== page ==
“Many people believe that mathematics is the iciest manifestation of rational thought. However, there are few topics that elicit more love and hate than mathematics. The tale of arithmetic is nothing if not human; in many cases, it is all too human, despite the widespread idealization of math as existing above the chaos of human life. The book Loving and Hating Mathematics explores the unseen social, emotional, and human variables that influence mathematics and impact both students’ and mathematicians’ lives. Loving and Hating Mathematics captures the profound pleasures and frustrations of a mathematical existence in a colorful, approachable style and with the help of compelling stories and anecdotes.

These tales dispel a number of clichés, such as the assumption that mathematics is a solitary activity and a “young man’s game,” the notion that mathematicians are emotionally distinct from other people, and even the notion that it helps to be a little bit crazy to be a brilliant mathematician. Reuben Hersh and Vera John-Steiner recount the lives of mathematicians from their earliest days to their later years. They discuss teaching and mentoring, friendships and rivalries, relationships and marriages, and the experiences of women and underrepresented groups in a field that has historically been hostile to both. Stories of persons for whom mathematics has provided enormous comfort through times of crisis, war, and even jail are also included here, as are those rare individuals who have been driven to insanity and even murder by a mathematical passion.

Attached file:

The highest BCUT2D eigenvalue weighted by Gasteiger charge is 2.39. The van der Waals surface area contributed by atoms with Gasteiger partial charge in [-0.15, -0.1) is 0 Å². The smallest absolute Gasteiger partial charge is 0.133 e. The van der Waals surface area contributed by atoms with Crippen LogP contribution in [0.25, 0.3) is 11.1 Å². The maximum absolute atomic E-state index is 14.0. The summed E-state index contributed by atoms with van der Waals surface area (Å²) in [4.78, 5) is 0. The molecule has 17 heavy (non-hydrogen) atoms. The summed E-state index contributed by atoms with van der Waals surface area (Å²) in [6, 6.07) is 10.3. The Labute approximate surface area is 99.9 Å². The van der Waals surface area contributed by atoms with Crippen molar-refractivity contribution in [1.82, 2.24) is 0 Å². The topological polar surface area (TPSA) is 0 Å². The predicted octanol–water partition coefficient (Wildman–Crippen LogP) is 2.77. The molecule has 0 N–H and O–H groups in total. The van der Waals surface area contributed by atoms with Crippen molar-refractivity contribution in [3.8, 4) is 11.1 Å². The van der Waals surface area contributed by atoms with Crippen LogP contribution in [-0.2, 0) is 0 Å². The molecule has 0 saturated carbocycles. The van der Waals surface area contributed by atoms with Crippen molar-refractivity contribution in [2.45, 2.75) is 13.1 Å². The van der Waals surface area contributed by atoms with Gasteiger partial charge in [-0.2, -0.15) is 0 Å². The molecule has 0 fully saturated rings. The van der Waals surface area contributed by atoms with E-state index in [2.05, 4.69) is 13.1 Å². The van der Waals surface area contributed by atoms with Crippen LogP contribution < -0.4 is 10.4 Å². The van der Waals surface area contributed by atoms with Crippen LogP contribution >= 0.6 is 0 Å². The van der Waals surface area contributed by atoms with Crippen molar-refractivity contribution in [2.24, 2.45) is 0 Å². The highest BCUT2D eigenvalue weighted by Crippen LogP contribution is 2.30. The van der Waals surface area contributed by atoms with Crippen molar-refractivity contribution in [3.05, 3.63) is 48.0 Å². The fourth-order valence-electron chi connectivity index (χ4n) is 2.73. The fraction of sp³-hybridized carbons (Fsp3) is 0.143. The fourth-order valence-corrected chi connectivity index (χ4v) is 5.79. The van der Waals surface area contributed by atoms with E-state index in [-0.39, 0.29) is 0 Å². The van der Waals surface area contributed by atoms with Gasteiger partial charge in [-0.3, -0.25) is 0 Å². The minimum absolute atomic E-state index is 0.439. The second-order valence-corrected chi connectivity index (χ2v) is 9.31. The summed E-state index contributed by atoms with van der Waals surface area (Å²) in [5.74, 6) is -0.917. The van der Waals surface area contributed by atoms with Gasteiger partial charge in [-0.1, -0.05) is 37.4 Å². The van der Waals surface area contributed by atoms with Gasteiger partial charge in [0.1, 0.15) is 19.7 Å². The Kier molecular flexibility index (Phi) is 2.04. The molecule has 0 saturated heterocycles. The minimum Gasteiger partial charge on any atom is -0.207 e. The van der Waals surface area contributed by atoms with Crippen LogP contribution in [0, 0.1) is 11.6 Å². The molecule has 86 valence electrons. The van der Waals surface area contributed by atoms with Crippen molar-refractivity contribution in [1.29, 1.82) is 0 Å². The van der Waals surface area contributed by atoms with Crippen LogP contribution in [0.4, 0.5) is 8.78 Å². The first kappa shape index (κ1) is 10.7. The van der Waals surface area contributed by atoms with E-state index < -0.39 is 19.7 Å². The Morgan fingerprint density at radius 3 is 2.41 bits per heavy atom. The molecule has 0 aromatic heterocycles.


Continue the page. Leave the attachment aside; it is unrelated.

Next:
This book is for everyone who wants to comprehend why one of humankind’s most logical pursuits is also one of its most emotional.”